’Look Mom I Can Fly’ traces the rapper’s ascent and his efforts to elevate Third Coast hip-hop.
After two decades of sluggish albums, ZZ Top has returned to raunchy, bluesy form. And the little ol' band from Texas owes it all to a hip-hop anthem from the streets of Houston.
He was one of the most influential cultural figures in Texas—a generous godfather to a generation of rappers, an entrepreneur of Houston's mean streets, the master of a scene fueled by codeine cough syrup and hip-hop beats. When he overdosed in November at the age of 29, it was easy to dismiss him as yet another musician who succumbed to his own success. But his story is more complicated than that.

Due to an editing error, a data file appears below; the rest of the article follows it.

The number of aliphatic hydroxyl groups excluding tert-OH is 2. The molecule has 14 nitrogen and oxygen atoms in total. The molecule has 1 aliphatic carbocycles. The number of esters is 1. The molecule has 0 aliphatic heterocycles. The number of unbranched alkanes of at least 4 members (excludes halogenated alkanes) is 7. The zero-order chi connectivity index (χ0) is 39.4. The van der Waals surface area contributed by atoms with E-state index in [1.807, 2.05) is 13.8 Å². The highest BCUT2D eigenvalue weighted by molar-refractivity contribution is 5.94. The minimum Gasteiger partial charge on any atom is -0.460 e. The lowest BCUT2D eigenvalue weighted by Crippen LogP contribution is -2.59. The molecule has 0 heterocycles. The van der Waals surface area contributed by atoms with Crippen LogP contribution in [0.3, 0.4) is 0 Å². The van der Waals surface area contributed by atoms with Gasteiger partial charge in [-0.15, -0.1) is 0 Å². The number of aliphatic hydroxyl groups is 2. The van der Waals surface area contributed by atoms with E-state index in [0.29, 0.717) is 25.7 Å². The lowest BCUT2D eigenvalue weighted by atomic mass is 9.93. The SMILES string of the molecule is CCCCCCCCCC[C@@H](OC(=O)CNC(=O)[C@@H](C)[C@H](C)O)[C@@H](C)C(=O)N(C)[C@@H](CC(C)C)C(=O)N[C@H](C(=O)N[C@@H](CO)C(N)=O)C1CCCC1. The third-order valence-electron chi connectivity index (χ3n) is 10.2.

The hip-hop inspired “purple drank” may have claimed its latest victim—former A&M defensive tackle Johnny Jolly of the Green Bay Packers—who faces prison time for possession of at least 200 grams of codeine, a key ingredient.